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Friday, November 17, 2017

ALBUM REVIEW: Re-kindling the past - Ram transport us on Rod

FOR a band called RAM releasing an album called 'Rod' is surely a recipe for disaster...and no we won't call you Shirley again...

That rather obscure reference to Airplane for the uninitiated touches upon why RAM touched something in our collective consciousness here at Metal Mansions. We can glory, or not, in the past - it's all history.

To revisit it is a dangerous path. You can be the sort of person who can revel in nostalgia, or you can be a historical re-enactment sort of person who dons Civil War or Viking clothes and looks a little bit 'odd' to the outside world.

But this is metal. We revel in our roots. We don't just look back fondly at the part. We seize the roots and influences with mailed fists, and yell thanks to Odin and all his offspring.

At first when we played Rod, we feared that this was a bit too far on the re-enactment spectrum, but after a couple of spins, a few quaffs of mead and a visit from Huginn and Muninn we 'got it'.

What RAM have done is produce an album that deserves acclaim. It recalls the moment we first put 2112 on the turntable, listened the concept side and then flipped over to the 'song' side.

Don't fret metal people - RAM haven't suddenly turned into a prog rock parody. They have stayed true to their belief in 'true metal' and keep to the vision they have had since Harry Granroth picked up his axe in 1999.

This is an album, literally of two halves. Four traditional RAM tracks and six parts telling the tale of 'Ramrod - The Destroyer'.

Of the first four songs they have a familiar sound and resonance from past RAM tracks, but this time given a little more time to musically explore - the seven-minute plus 'Gulag' in particulars stands out, with some neat arrangements and well executed pieces of work.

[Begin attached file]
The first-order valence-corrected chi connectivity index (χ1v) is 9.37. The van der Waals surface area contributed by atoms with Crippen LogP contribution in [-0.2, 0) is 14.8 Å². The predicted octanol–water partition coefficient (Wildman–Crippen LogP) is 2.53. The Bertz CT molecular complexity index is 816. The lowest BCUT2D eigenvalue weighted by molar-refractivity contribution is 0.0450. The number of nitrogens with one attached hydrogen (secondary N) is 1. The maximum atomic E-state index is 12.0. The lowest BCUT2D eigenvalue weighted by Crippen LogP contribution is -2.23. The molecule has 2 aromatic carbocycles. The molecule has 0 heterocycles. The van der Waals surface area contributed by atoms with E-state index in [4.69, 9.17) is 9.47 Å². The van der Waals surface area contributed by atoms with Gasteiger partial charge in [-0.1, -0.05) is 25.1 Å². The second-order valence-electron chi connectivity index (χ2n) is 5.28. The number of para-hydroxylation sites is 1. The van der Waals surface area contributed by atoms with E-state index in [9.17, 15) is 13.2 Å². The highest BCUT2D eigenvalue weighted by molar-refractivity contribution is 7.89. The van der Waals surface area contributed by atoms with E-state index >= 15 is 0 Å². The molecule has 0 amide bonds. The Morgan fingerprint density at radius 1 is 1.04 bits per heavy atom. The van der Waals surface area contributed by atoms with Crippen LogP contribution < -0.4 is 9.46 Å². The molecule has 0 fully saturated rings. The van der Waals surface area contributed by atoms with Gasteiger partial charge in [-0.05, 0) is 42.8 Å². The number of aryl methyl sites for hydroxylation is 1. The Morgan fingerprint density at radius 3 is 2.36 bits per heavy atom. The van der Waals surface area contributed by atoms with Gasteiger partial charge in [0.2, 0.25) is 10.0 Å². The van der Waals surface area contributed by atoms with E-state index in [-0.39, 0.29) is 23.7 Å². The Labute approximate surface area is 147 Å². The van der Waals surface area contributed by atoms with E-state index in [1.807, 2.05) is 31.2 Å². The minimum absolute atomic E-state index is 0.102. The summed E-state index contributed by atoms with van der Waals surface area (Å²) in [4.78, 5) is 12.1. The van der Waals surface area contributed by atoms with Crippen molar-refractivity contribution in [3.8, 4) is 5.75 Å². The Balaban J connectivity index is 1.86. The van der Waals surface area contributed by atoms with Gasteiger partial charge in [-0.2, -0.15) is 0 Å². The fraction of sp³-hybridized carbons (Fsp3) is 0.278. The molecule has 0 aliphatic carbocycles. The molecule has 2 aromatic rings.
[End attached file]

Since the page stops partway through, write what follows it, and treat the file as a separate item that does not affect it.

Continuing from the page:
Then 'flip' it over to the six-piece story of Ramrod. Stop sniggering...it's not as if some of the metal in the 80s could ever be accused of being serious literary works. The story is ridiculous, but as we should have learned at school the suspension of disbelief is key to the enjoyment of any art.

It is a section that should be taken with large pinches of salt by the more furrowed brow critics, but for the rest of us it is glorious. Gloriously daft, but still glorious. Hell, 'Ignitor' is simply a great song.

Remember, rock 'n' roll doesn't have to be po-faced. It is a narrative that just works, whether it is a post-modern construct or just something to enjoy. And, we enjoyed RAM's latest release.

Right we're off to dig out 2112...

Review by Jonathan Traynor

Rod by RAM is out now on Metal Blade 

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